DeRay Mckesson in New York City, Sept. 9, 2015
Joe Kohen/Getty Images for LinkedIn

Jeb Bush should know a thing or two about expecting “free stuff’; after all, just take a look at his own family legacy, Black Lives Matter activist DeRay Mckesson pointed out Monday night.

During a roundtable discussion about Jeb Bush on The Nightly Show With Larry Wilmore, Mckesson brushed aside Bush’s suggestion that black voters want “free stuff” in exchange for numbers at the polls. 


“If ‘free’ means you’ve gotten something you haven’t paid for, he comes from a legacy—he hasn’t earned the stuff that he has,” Mckesson countered. 

“What we’ve seen from the Republicans is that they haven’t talked about race beyond immigration, that there’s, like, literally no language there yet,” the prominent activist added. “They talk as if history just didn’t exist. They, like, sort of start history where they want it to, in a way that erases all the people who pay with their lives. Nothing has been free. I think that all the people who died, who were the enslaved and everybody else, wouldn’t say that any of this would be free.”

Other panelists also pointed to the shortsightedness of Bush’s comments. 

“I never watched a black protest and heard, ‘No free stuff, no peace,’” Nightly Show contributor Mike Yard joked. “You don’t hear that s—t. We’re usually asking for expensive stuff, like justice and equal rights and whatnot.”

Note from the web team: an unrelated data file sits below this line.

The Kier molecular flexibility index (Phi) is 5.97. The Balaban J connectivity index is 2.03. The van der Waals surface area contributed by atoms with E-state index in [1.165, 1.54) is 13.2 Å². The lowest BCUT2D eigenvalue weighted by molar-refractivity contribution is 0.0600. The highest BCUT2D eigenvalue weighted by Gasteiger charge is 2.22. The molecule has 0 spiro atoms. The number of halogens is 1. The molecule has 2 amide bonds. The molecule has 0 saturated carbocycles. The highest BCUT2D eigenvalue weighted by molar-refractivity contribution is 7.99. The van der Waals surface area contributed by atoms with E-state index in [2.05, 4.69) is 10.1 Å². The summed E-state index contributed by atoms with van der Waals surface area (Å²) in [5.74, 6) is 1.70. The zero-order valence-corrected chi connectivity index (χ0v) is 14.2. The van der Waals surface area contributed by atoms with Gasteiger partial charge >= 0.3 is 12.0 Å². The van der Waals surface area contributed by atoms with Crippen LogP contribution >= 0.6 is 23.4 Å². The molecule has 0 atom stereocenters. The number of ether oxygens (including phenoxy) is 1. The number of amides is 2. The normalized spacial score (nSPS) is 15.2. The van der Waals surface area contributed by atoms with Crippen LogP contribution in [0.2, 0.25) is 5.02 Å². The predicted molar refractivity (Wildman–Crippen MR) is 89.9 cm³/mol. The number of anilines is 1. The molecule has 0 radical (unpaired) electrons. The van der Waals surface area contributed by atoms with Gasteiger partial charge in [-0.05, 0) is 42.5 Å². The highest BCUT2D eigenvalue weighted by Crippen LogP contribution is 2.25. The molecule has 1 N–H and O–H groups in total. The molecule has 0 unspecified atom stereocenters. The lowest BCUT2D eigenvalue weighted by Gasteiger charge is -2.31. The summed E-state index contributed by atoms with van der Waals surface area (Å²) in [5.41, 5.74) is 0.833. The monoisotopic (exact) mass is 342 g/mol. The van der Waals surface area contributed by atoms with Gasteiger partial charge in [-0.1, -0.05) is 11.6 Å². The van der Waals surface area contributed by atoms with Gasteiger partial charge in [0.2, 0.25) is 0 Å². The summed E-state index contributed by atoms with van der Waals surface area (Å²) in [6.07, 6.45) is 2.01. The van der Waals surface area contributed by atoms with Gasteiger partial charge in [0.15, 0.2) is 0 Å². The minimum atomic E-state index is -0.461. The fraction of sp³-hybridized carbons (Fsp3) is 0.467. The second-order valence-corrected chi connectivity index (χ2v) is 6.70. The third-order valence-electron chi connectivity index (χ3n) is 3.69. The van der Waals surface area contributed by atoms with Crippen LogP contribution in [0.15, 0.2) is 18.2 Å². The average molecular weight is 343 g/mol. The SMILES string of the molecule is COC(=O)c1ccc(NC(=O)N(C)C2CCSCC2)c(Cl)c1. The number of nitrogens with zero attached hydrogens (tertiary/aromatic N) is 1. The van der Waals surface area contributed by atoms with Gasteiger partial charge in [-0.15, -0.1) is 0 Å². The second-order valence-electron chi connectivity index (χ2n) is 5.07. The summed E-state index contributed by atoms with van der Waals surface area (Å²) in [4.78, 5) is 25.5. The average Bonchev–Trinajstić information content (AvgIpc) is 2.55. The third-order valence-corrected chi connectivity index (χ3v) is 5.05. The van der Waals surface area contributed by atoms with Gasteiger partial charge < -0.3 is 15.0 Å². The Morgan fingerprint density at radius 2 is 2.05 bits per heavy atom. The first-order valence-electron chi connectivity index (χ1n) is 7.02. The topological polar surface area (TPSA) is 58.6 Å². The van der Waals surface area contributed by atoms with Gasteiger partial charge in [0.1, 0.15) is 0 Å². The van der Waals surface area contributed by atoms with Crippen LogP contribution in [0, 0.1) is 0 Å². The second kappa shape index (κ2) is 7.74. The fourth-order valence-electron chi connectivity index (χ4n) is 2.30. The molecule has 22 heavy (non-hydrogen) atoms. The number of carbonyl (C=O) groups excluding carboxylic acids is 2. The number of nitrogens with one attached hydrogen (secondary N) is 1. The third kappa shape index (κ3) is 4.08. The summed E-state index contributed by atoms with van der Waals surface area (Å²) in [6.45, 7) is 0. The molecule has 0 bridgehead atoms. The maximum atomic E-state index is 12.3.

Some organizers in the Black Lives Matter movement have been eyeing presidential campaigns, hoping to have a sit-down with candidates and discuss platforms important to the movement, such as criminal justice and racial justice. Mckesson and other activists have met with Democratic candidate Bernie Sanders and are scheduled to meet with fellow Democrat Hillary Clinton soon. Movement activists are also hoping to sit down with Republicans.

“Hopefully we’ll be meeting with the staff of the [Republican National Committee] as well,” Mckesson said. 


“They talk about, like, God, family and country—but it’s God until it’s about poor people; it’s family until family is, like, same-sex and inclusive; and it’s country until it involves black people,” he added, to applause from the audience. 

Watch the exchange at Comedy Central

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